This means that we are a few weeks away from the launch of another Android handset. Shih was addressing the media along with Asus president and CEO Jerry Shen, who said he expects demand for netbooks to remain steady in 2010.
Android and netbooks are not the only things keeping Asustek’s top brass occupied. Chairman Shih said that the company is mulling an entry into the green technology market.
Apparently you just aren’t a real computer company these days unless you have your own smartphone, and Dell is finally ready to take the plunge. Details on the new Dell phone for the U.S. market are pretty scarce at the moment, but apparently it may, or many not be based on the Android operating system, and it will be released sometime in 2010.During an appearance at FiReGlobal today, CEO Michael Dell confirmed not just the existence of the device, but its importance to the company’s future.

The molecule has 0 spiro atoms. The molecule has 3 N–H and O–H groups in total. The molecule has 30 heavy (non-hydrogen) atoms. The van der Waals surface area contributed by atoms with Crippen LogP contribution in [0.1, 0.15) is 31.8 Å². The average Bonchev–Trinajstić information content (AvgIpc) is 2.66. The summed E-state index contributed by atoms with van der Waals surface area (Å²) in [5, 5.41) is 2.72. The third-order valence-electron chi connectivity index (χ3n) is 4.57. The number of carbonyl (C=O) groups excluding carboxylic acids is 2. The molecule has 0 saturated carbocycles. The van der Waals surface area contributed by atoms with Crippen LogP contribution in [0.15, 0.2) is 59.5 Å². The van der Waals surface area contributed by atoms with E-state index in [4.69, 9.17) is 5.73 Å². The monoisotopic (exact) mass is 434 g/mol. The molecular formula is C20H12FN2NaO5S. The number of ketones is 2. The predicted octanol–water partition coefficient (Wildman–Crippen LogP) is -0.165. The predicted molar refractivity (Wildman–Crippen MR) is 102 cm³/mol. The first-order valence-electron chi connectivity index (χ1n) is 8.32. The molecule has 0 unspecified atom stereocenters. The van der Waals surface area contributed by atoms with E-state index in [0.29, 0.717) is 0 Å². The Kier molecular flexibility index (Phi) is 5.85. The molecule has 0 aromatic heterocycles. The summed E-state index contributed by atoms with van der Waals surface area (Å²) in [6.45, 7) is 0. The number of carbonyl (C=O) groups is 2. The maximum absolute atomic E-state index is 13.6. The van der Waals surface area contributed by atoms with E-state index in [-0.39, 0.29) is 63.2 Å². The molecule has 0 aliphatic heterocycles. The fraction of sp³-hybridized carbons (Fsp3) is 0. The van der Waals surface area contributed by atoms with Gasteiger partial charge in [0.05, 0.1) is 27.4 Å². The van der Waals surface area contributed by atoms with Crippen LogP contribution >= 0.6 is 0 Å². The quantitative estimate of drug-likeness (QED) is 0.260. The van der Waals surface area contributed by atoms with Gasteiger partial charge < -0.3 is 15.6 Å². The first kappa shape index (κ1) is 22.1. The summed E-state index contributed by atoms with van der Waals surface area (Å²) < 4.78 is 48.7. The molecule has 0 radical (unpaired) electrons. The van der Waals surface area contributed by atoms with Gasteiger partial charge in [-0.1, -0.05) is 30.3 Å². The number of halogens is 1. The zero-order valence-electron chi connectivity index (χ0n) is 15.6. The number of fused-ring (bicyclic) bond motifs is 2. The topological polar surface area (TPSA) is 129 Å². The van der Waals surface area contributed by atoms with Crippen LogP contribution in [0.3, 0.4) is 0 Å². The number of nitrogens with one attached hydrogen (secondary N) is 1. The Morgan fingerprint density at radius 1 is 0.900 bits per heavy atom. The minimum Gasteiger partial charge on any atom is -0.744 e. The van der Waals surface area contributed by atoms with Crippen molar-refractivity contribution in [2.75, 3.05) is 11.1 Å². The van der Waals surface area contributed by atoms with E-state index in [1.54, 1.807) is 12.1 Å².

“Mobility is absolutely the theme” Dell claims, and this will have a big impact on their PC business as well. “The only reason people buy desktops today is if you are concerned about price or power, otherwise, laptops dominate”. He also heavily downplayed the significance of the netbook market, predicting that the market share would level off at around 12 to 15 percent. “I think there is some disenchantment and user dissatisfaction…. After 36 hours, you say the screen is too small”.